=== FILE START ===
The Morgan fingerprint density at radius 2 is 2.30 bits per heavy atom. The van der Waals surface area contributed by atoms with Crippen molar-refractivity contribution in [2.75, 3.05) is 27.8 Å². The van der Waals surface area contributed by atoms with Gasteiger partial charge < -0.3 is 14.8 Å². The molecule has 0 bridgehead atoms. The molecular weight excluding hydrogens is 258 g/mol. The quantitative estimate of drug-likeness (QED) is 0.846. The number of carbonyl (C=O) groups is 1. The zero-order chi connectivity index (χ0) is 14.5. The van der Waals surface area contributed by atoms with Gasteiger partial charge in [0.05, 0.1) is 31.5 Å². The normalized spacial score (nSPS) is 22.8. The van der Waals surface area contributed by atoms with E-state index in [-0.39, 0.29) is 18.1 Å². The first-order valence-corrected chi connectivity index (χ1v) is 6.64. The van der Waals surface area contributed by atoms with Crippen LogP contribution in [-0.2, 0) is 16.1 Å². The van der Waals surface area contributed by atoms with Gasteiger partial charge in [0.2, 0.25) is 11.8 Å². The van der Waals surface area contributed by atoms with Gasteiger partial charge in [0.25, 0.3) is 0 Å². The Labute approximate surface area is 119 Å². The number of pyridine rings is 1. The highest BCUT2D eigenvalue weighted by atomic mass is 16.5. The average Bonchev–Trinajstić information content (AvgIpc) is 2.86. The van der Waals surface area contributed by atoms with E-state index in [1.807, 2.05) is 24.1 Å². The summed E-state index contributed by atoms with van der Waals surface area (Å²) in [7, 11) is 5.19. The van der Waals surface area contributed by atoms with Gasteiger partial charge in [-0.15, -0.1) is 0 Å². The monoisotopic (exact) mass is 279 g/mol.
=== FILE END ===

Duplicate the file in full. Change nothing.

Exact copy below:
The Morgan fingerprint density at radius 2 is 2.30 bits per heavy atom. The van der Waals surface area contributed by atoms with Crippen molar-refractivity contribution in [2.75, 3.05) is 27.8 Å². The van der Waals surface area contributed by atoms with Gasteiger partial charge < -0.3 is 14.8 Å². The molecule has 0 bridgehead atoms. The molecular weight excluding hydrogens is 258 g/mol. The quantitative estimate of drug-likeness (QED) is 0.846. The number of carbonyl (C=O) groups is 1. The zero-order chi connectivity index (χ0) is 14.5. The van der Waals surface area contributed by atoms with Gasteiger partial charge in [0.05, 0.1) is 31.5 Å². The normalized spacial score (nSPS) is 22.8. The van der Waals surface area contributed by atoms with E-state index in [-0.39, 0.29) is 18.1 Å². The first-order valence-corrected chi connectivity index (χ1v) is 6.64. The van der Waals surface area contributed by atoms with Crippen LogP contribution in [-0.2, 0) is 16.1 Å². The van der Waals surface area contributed by atoms with Gasteiger partial charge in [0.2, 0.25) is 11.8 Å². The van der Waals surface area contributed by atoms with Gasteiger partial charge in [0.25, 0.3) is 0 Å². The Labute approximate surface area is 119 Å². The number of pyridine rings is 1. The highest BCUT2D eigenvalue weighted by atomic mass is 16.5. The average Bonchev–Trinajstić information content (AvgIpc) is 2.86. The van der Waals surface area contributed by atoms with E-state index in [1.807, 2.05) is 24.1 Å². The summed E-state index contributed by atoms with van der Waals surface area (Å²) in [7, 11) is 5.19. The van der Waals surface area contributed by atoms with Gasteiger partial charge in [-0.15, -0.1) is 0 Å². The monoisotopic (exact) mass is 279 g/mol.